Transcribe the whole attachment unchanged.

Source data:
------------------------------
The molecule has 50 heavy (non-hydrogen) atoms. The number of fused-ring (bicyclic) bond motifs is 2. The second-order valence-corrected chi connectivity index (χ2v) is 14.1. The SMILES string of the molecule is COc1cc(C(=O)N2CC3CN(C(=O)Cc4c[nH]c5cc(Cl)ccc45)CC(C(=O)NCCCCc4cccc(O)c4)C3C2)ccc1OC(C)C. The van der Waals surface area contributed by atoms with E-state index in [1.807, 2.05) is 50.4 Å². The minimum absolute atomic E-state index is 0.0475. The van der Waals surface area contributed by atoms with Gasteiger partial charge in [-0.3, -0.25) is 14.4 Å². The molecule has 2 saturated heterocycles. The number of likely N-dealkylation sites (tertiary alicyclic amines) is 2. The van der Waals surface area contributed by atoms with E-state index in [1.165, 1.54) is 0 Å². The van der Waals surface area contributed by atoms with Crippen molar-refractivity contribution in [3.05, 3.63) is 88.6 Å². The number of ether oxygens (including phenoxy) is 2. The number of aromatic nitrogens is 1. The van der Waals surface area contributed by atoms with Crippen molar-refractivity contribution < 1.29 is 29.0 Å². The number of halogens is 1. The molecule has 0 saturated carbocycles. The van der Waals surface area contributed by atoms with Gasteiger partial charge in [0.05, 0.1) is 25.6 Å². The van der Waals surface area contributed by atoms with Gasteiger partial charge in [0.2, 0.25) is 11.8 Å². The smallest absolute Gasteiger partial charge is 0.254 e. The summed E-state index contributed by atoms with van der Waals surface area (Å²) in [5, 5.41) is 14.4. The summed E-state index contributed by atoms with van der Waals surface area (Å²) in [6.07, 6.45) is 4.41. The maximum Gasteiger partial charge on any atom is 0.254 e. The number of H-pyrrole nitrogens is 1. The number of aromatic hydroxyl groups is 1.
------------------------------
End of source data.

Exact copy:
The molecule has 50 heavy (non-hydrogen) atoms. The number of fused-ring (bicyclic) bond motifs is 2. The second-order valence-corrected chi connectivity index (χ2v) is 14.1. The SMILES string of the molecule is COc1cc(C(=O)N2CC3CN(C(=O)Cc4c[nH]c5cc(Cl)ccc45)CC(C(=O)NCCCCc4cccc(O)c4)C3C2)ccc1OC(C)C. The van der Waals surface area contributed by atoms with E-state index in [1.807, 2.05) is 50.4 Å². The minimum absolute atomic E-state index is 0.0475. The van der Waals surface area contributed by atoms with Gasteiger partial charge in [-0.3, -0.25) is 14.4 Å². The molecule has 2 saturated heterocycles. The number of likely N-dealkylation sites (tertiary alicyclic amines) is 2. The van der Waals surface area contributed by atoms with E-state index in [1.165, 1.54) is 0 Å². The van der Waals surface area contributed by atoms with Crippen molar-refractivity contribution in [3.05, 3.63) is 88.6 Å². The number of ether oxygens (including phenoxy) is 2. The number of aromatic nitrogens is 1. The van der Waals surface area contributed by atoms with Crippen molar-refractivity contribution < 1.29 is 29.0 Å². The number of halogens is 1. The molecule has 0 saturated carbocycles. The van der Waals surface area contributed by atoms with Gasteiger partial charge in [0.05, 0.1) is 25.6 Å². The van der Waals surface area contributed by atoms with Gasteiger partial charge in [0.2, 0.25) is 11.8 Å². The smallest absolute Gasteiger partial charge is 0.254 e. The summed E-state index contributed by atoms with van der Waals surface area (Å²) in [5, 5.41) is 14.4. The summed E-state index contributed by atoms with van der Waals surface area (Å²) in [6.07, 6.45) is 4.41. The maximum Gasteiger partial charge on any atom is 0.254 e. The number of H-pyrrole nitrogens is 1. The number of aromatic hydroxyl groups is 1.